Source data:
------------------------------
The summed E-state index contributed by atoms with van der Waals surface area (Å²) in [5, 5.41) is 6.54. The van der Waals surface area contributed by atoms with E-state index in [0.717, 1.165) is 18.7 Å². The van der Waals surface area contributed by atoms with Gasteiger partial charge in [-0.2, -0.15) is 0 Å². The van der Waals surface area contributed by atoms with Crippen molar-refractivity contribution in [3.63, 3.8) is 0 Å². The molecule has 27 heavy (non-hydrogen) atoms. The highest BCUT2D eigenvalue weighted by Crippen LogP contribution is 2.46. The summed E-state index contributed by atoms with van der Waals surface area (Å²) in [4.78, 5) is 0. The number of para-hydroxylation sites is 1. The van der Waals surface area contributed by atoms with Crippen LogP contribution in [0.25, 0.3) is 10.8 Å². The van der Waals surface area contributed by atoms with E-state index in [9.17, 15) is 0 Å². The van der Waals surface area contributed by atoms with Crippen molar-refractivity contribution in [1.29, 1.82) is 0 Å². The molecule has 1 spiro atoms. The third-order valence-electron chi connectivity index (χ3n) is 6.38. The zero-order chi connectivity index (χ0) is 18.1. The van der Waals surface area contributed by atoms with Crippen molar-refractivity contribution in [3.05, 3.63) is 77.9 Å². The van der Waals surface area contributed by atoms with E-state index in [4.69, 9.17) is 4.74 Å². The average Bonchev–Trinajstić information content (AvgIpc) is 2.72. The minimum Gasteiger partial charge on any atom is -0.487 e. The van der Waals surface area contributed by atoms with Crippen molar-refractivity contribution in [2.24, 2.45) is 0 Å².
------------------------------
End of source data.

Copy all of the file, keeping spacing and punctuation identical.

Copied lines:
The summed E-state index contributed by atoms with van der Waals surface area (Å²) in [5, 5.41) is 6.54. The van der Waals surface area contributed by atoms with E-state index in [0.717, 1.165) is 18.7 Å². The van der Waals surface area contributed by atoms with Gasteiger partial charge in [-0.2, -0.15) is 0 Å². The van der Waals surface area contributed by atoms with Crippen molar-refractivity contribution in [3.63, 3.8) is 0 Å². The molecule has 27 heavy (non-hydrogen) atoms. The highest BCUT2D eigenvalue weighted by Crippen LogP contribution is 2.46. The summed E-state index contributed by atoms with van der Waals surface area (Å²) in [4.78, 5) is 0. The number of para-hydroxylation sites is 1. The van der Waals surface area contributed by atoms with Crippen LogP contribution in [0.25, 0.3) is 10.8 Å². The van der Waals surface area contributed by atoms with E-state index in [9.17, 15) is 0 Å². The van der Waals surface area contributed by atoms with Crippen molar-refractivity contribution in [1.29, 1.82) is 0 Å². The molecule has 1 spiro atoms. The third-order valence-electron chi connectivity index (χ3n) is 6.38. The zero-order chi connectivity index (χ0) is 18.1. The van der Waals surface area contributed by atoms with Crippen molar-refractivity contribution in [3.05, 3.63) is 77.9 Å². The van der Waals surface area contributed by atoms with E-state index in [4.69, 9.17) is 4.74 Å². The average Bonchev–Trinajstić information content (AvgIpc) is 2.72. The minimum Gasteiger partial charge on any atom is -0.487 e. The van der Waals surface area contributed by atoms with Crippen molar-refractivity contribution in [2.24, 2.45) is 0 Å².